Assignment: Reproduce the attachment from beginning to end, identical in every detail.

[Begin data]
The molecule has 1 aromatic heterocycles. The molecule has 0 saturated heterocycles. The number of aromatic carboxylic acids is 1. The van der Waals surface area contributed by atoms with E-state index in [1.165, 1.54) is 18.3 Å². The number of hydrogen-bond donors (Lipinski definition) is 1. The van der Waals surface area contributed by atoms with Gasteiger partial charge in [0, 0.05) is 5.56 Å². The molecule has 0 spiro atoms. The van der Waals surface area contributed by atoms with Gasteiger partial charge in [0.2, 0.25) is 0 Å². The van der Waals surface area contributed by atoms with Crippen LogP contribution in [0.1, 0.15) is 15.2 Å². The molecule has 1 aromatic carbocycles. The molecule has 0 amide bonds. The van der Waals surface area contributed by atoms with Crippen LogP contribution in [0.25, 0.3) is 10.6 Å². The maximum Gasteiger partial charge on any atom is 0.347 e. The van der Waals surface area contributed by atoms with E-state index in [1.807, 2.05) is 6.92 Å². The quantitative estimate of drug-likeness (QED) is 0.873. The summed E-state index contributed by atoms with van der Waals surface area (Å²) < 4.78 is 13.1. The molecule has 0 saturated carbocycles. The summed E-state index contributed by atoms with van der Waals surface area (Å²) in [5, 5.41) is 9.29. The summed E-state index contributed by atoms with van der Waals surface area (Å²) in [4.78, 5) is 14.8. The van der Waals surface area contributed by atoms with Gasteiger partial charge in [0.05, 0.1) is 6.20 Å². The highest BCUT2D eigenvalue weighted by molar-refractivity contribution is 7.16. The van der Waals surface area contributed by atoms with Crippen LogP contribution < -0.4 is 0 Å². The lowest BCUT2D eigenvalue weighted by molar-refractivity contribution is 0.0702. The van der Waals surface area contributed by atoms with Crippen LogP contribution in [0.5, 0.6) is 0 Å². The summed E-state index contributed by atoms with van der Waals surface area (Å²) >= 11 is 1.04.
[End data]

The molecule has 1 aromatic heterocycles. The molecule has 0 saturated heterocycles. The number of aromatic carboxylic acids is 1. The van der Waals surface area contributed by atoms with E-state index in [1.165, 1.54) is 18.3 Å². The number of hydrogen-bond donors (Lipinski definition) is 1. The van der Waals surface area contributed by atoms with Gasteiger partial charge in [0, 0.05) is 5.56 Å². The molecule has 0 spiro atoms. The van der Waals surface area contributed by atoms with Gasteiger partial charge in [0.2, 0.25) is 0 Å². The van der Waals surface area contributed by atoms with Crippen LogP contribution in [0.1, 0.15) is 15.2 Å². The molecule has 1 aromatic carbocycles. The molecule has 0 amide bonds. The van der Waals surface area contributed by atoms with Crippen LogP contribution in [0.25, 0.3) is 10.6 Å². The maximum Gasteiger partial charge on any atom is 0.347 e. The van der Waals surface area contributed by atoms with E-state index in [1.807, 2.05) is 6.92 Å². The quantitative estimate of drug-likeness (QED) is 0.873. The summed E-state index contributed by atoms with van der Waals surface area (Å²) < 4.78 is 13.1. The molecule has 0 saturated carbocycles. The summed E-state index contributed by atoms with van der Waals surface area (Å²) in [5, 5.41) is 9.29. The summed E-state index contributed by atoms with van der Waals surface area (Å²) in [4.78, 5) is 14.8. The van der Waals surface area contributed by atoms with Gasteiger partial charge in [0.05, 0.1) is 6.20 Å². The highest BCUT2D eigenvalue weighted by molar-refractivity contribution is 7.16. The van der Waals surface area contributed by atoms with Crippen LogP contribution < -0.4 is 0 Å². The lowest BCUT2D eigenvalue weighted by molar-refractivity contribution is 0.0702. The van der Waals surface area contributed by atoms with Crippen LogP contribution in [0.5, 0.6) is 0 Å². The summed E-state index contributed by atoms with van der Waals surface area (Å²) >= 11 is 1.04.